Works Cited

Pellegrino, Edmund D. “The Medical Profession as a Moral Community” Bulletin of the New York Academy of Medicine 66 (3): 221-232.


Why Access to Healthcare is Necessary for Equality of Opportunity

In his article, Health Care and Equality of Opportunity, Gopal Sreenivasan argues that universal healthcare isn’t really the answer to our call for equality of opportunity. Yes, a loss of health can take away one’s fair share of opportunity, but health is not the same as healthcare. There are social determinants  to health that  make a much bigger impact on health than any healthcare system. These social determinants boil down to income levels. Poorer people suffer from more chronic conditions and have on average, lower life expectancies. That’s not surprising. But Sreenivasan wants to make it clear that having access to a doctor and a clinic won’t change that. It’s poverty that influences key factors to health like diet, living conditions, health literacy, and education. Without addressing this poverty – and since equal opportunity is based on relative shares, reducing the income disparity as a whole, we will be doing little in the long run.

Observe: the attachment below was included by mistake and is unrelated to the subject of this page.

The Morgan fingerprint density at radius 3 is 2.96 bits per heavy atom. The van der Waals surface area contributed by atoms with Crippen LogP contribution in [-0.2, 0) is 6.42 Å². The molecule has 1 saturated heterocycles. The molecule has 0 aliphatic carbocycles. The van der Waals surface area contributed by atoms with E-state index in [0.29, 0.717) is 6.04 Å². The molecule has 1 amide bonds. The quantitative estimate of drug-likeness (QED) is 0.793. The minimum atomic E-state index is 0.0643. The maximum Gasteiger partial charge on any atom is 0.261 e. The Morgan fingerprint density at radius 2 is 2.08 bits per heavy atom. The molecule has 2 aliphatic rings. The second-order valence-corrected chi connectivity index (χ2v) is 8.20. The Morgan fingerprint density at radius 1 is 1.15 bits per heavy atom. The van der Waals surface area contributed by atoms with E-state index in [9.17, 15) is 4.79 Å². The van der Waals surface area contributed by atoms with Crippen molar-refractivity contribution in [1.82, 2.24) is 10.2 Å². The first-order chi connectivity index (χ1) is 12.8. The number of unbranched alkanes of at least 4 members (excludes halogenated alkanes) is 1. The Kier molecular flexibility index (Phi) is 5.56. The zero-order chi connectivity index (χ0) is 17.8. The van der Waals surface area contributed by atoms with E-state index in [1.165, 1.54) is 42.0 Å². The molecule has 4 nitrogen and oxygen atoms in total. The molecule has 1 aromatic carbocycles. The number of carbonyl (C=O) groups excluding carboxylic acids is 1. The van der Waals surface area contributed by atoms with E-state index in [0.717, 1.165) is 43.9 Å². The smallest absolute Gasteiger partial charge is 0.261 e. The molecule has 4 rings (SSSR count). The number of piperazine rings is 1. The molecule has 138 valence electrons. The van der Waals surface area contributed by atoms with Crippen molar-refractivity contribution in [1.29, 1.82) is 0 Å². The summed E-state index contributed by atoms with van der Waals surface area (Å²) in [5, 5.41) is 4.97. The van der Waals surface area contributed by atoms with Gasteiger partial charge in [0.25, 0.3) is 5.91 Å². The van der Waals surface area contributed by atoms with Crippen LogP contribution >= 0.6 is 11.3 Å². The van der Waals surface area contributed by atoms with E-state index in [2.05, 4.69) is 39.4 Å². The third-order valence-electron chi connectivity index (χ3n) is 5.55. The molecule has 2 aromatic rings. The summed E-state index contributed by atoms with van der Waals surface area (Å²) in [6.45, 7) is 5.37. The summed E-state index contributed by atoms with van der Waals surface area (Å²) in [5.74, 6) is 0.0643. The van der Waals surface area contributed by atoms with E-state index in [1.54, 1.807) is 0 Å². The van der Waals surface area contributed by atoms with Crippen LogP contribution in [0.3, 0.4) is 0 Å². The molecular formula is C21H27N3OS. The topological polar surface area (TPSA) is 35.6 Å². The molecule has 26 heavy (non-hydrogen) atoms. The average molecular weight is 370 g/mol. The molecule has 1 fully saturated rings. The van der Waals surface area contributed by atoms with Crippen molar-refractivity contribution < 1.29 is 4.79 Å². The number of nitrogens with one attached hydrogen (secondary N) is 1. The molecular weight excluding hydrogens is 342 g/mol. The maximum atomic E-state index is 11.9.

It seems that Sreenivasan has overlooked the fact that providing universal access to healthcare is a crucial step to centering the social gradient in the same way that a system like public education is. Imagine living in a country where access to public education was as limited to lower-income families as healthcare is today in the US. Sreenivasan could plausibly make the same logical argument. There are other social determinants that determine educational and career success. Addressing income inequality is the real solution, one might argue. The false assumption being made here is that these systems do little or nothing to change the social gradient itself.